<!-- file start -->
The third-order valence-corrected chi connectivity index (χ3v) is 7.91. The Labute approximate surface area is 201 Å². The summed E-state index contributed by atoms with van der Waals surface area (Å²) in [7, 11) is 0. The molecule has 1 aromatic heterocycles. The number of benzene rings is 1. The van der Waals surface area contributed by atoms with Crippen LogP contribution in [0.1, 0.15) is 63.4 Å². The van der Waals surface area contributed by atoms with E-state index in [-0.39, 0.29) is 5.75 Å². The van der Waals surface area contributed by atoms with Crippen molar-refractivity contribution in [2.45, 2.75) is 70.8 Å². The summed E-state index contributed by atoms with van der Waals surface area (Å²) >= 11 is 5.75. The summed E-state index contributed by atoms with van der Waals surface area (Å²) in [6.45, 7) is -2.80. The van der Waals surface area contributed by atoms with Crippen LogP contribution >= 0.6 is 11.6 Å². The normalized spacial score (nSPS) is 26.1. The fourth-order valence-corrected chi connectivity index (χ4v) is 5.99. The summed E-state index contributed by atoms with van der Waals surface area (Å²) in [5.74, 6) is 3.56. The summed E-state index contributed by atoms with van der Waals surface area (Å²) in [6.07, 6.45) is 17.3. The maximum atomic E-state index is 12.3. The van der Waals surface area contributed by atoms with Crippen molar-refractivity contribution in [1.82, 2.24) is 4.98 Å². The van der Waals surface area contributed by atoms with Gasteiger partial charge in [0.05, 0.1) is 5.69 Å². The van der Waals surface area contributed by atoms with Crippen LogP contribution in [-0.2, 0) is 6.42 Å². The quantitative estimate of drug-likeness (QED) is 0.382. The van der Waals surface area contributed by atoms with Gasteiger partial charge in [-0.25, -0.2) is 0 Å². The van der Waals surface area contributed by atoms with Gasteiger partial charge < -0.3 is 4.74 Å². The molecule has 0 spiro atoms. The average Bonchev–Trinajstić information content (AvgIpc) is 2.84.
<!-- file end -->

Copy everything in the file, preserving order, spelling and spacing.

The third-order valence-corrected chi connectivity index (χ3v) is 7.91. The Labute approximate surface area is 201 Å². The summed E-state index contributed by atoms with van der Waals surface area (Å²) in [7, 11) is 0. The molecule has 1 aromatic heterocycles. The number of benzene rings is 1. The van der Waals surface area contributed by atoms with Crippen LogP contribution in [0.1, 0.15) is 63.4 Å². The van der Waals surface area contributed by atoms with E-state index in [-0.39, 0.29) is 5.75 Å². The van der Waals surface area contributed by atoms with Crippen molar-refractivity contribution in [2.45, 2.75) is 70.8 Å². The summed E-state index contributed by atoms with van der Waals surface area (Å²) >= 11 is 5.75. The summed E-state index contributed by atoms with van der Waals surface area (Å²) in [6.45, 7) is -2.80. The van der Waals surface area contributed by atoms with Crippen LogP contribution >= 0.6 is 11.6 Å². The normalized spacial score (nSPS) is 26.1. The fourth-order valence-corrected chi connectivity index (χ4v) is 5.99. The summed E-state index contributed by atoms with van der Waals surface area (Å²) in [5.74, 6) is 3.56. The summed E-state index contributed by atoms with van der Waals surface area (Å²) in [6.07, 6.45) is 17.3. The maximum atomic E-state index is 12.3. The van der Waals surface area contributed by atoms with Crippen molar-refractivity contribution in [1.82, 2.24) is 4.98 Å². The van der Waals surface area contributed by atoms with Gasteiger partial charge in [0.05, 0.1) is 5.69 Å². The van der Waals surface area contributed by atoms with Crippen LogP contribution in [-0.2, 0) is 6.42 Å². The quantitative estimate of drug-likeness (QED) is 0.382. The van der Waals surface area contributed by atoms with Gasteiger partial charge in [-0.25, -0.2) is 0 Å². The van der Waals surface area contributed by atoms with Gasteiger partial charge < -0.3 is 4.74 Å². The molecule has 0 spiro atoms. The average Bonchev–Trinajstić information content (AvgIpc) is 2.84.